The Marcellus Shale is a lot to handle with its huge gas bounty, projected economic expansion, and attendant development issues, which can pit the energy industry, landowners, residents, politicians and others against one another. To smooth the path to Marcellus development in Pennsylvania, Penn State has formed the Marcellus Center for Outreach and Research (MCOR).

The goal of the center will be to protect the Pennsylvania’s water resources, forests and transportation infrastructure while advocating for a science-based and responsible approach to handling the state’s natural gas deposits, the university said.

“With the Marcellus Center for Outreach and Research we are bringing together the university’s considerable expertise in a number of areas to provide fact-based information on the Marcellus Shale, one of the largest gas fields in the world,” said Penn State President Graham Spanier. “It has become apparent that much more research and education is needed on the Marcellus.”

Studies of Marcellus development predict a boost to both Pennsylvania’s economy and the energy reserves of the state and nation. At the same time, there are potential environmental and social impacts that must be researched and considered, Spanier said. “Penn State has the capabilities and resources to examine all sides of this complex issue — and to do that well.”

In establishing MCOR, the university aims to coordinate ongoing outreach and research initiatives as well as develop additional resources for stakeholders on Marcellus geology, legal issues, environmentally appropriate technologies, and impacts on infrastructure such as roadways and bridges.

MCOR will be led by Michael A. Arthur, professor of geosciences in the university’s College of Earth and Mineral Sciences; and Thomas B. Murphy, extension educator for Penn State Cooperative Extension.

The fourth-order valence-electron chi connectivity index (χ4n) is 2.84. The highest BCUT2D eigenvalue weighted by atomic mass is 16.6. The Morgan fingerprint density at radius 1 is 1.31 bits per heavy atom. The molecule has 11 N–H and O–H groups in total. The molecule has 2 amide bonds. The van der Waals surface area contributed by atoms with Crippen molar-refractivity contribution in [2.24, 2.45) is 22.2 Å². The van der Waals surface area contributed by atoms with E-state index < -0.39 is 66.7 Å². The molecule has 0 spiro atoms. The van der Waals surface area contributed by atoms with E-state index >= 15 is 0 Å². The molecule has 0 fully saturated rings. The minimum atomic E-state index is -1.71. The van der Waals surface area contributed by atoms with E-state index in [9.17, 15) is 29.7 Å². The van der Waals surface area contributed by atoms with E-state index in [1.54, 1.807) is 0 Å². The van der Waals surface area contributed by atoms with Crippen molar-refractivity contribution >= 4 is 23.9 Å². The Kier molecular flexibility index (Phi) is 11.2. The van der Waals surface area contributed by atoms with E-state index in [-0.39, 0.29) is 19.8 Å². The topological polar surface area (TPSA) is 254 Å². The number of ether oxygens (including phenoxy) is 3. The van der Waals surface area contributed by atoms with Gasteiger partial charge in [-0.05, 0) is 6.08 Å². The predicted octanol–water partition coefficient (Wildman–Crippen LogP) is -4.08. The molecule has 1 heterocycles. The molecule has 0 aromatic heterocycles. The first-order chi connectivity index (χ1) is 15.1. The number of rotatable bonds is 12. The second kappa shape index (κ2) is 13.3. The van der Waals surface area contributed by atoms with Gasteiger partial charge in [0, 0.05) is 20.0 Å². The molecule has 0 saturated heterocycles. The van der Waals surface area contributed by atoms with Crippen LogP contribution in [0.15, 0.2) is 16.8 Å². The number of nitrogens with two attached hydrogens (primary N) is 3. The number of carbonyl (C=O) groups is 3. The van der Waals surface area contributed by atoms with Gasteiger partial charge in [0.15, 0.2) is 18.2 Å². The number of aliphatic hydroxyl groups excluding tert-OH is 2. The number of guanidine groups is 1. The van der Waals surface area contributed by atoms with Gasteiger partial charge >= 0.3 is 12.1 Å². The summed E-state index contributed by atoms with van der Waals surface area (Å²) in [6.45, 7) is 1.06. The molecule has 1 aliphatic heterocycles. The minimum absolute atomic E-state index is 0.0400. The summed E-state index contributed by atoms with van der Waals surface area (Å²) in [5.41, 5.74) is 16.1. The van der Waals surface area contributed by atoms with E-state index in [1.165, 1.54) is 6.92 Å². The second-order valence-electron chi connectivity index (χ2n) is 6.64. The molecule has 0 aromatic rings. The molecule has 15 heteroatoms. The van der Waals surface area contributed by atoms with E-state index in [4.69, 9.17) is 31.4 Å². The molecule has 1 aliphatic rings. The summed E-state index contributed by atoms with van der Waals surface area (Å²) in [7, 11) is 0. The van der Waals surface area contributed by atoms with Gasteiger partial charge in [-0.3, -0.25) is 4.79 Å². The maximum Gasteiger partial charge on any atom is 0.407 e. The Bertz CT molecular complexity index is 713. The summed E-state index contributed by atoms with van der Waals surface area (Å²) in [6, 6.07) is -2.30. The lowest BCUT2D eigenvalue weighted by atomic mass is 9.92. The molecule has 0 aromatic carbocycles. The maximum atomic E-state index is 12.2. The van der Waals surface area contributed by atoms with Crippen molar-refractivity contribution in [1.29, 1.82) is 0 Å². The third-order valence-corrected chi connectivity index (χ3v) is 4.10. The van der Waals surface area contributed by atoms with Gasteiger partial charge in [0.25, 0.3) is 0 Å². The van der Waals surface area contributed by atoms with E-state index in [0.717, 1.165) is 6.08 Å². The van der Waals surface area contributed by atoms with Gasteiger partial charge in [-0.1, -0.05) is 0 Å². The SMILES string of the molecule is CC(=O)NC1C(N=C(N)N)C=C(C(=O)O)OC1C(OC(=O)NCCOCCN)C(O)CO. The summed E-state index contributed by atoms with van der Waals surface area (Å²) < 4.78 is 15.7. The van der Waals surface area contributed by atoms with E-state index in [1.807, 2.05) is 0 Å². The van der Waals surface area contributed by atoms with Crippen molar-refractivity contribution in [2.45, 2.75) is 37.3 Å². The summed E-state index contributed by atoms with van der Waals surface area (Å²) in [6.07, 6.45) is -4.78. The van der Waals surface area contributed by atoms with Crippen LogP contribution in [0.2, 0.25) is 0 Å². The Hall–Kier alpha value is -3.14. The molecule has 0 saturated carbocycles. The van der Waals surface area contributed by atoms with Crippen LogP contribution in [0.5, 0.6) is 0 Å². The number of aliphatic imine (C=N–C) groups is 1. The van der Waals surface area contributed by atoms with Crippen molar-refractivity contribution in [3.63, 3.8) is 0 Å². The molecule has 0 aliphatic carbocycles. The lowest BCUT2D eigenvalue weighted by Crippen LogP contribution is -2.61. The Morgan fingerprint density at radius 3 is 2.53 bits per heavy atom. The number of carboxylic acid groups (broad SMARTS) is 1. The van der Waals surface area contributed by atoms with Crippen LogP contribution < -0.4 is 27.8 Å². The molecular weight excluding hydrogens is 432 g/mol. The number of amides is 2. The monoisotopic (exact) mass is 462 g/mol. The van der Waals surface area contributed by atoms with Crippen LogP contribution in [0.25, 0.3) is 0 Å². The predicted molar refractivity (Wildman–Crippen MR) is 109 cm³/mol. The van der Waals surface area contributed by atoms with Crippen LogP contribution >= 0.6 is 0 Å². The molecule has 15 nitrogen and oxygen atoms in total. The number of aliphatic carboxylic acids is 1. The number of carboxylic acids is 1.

Because water availability and protection are key issues, MCOR has hired a hydrogeologist to lead these related outreach and research efforts. This position will complement ongoing research into water supply and quality issues funded by state and federal agencies.

It was Penn State research that first called attention to the potential for tapping the Marcellus using horizontal drilling technology, the university said. For the past five years Penn State extension staff has provided Marcellus-focused programming to landowners, local governments and state legislators, reaching more than 50,000 people in Pennsylvania and surrounding states. Cooperative Extension staff also has collaborated with environmental and business organizations as well as state agencies on issues from gas rights to water impacts.

Workforce development programs to train Pennsylvania residents for jobs within the natural gas industry also are being initiated by the Marcellus Shale Education and Training Center, a separate effort of Cooperative Extension and Penn College of Technology. The College of Technology recently expanded its welding department. Students there are learning welding skills that are in particular need in the natural gas industry.

While the expertise of Penn State faculty across the university will be tapped through the center, faculty in the College of Earth and Mineral Sciences are already engaged in research projects to investigate geologic aspects of the Marcellus Shale and to determine more efficient methods for hydraulic fracturing.

“Other key research examines impacts of increased truck traffic on Pennsylvania’s extensive dirt and gravel road network, the effects of well siting and pipeline construction on forest ecology and the spread of invasive species,” Arthur said.

Others, including industry, have sought to spread the word about the Marcellus and its development. The energy industry has the Marcellus Shale Coalition, which advocates for development in the play. The Independent Oil and Gas Association of New York offers information through its Marcellus Facts website. There is also the Appalachian Oil and Natural Gas Research Consortium, which is affiliated with West Virginia University.

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